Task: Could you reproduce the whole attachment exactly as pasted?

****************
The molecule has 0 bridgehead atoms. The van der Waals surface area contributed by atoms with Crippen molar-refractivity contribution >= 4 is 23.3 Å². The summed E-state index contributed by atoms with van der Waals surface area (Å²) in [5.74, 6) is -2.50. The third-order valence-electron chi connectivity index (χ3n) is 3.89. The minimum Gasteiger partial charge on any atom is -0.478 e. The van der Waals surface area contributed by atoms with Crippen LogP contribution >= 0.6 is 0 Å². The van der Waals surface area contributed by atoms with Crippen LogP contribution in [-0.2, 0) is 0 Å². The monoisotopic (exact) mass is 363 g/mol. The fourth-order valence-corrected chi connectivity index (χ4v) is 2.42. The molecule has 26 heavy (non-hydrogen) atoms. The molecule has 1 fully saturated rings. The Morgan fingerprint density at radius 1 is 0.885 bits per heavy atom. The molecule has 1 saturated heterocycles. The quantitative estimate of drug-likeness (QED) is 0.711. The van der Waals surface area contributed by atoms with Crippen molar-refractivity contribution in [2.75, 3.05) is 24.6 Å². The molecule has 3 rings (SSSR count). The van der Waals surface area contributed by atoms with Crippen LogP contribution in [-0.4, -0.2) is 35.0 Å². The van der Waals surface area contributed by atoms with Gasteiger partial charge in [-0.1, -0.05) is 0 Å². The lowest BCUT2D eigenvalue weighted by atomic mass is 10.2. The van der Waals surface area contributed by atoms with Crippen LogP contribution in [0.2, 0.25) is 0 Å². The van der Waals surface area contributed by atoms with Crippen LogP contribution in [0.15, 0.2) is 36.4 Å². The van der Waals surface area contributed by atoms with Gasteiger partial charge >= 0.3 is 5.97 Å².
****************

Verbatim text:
The molecule has 0 bridgehead atoms. The van der Waals surface area contributed by atoms with Crippen molar-refractivity contribution >= 4 is 23.3 Å². The summed E-state index contributed by atoms with van der Waals surface area (Å²) in [5.74, 6) is -2.50. The third-order valence-electron chi connectivity index (χ3n) is 3.89. The minimum Gasteiger partial charge on any atom is -0.478 e. The van der Waals surface area contributed by atoms with Crippen LogP contribution >= 0.6 is 0 Å². The van der Waals surface area contributed by atoms with Crippen LogP contribution in [-0.2, 0) is 0 Å². The monoisotopic (exact) mass is 363 g/mol. The fourth-order valence-corrected chi connectivity index (χ4v) is 2.42. The molecule has 26 heavy (non-hydrogen) atoms. The molecule has 1 fully saturated rings. The Morgan fingerprint density at radius 1 is 0.885 bits per heavy atom. The molecule has 1 saturated heterocycles. The quantitative estimate of drug-likeness (QED) is 0.711. The van der Waals surface area contributed by atoms with Crippen molar-refractivity contribution in [2.75, 3.05) is 24.6 Å². The molecule has 3 rings (SSSR count). The van der Waals surface area contributed by atoms with Crippen LogP contribution in [-0.4, -0.2) is 35.0 Å². The van der Waals surface area contributed by atoms with Gasteiger partial charge in [-0.1, -0.05) is 0 Å². The lowest BCUT2D eigenvalue weighted by atomic mass is 10.2. The van der Waals surface area contributed by atoms with Crippen LogP contribution in [0.2, 0.25) is 0 Å². The van der Waals surface area contributed by atoms with Crippen LogP contribution in [0.15, 0.2) is 36.4 Å². The van der Waals surface area contributed by atoms with Gasteiger partial charge >= 0.3 is 5.97 Å².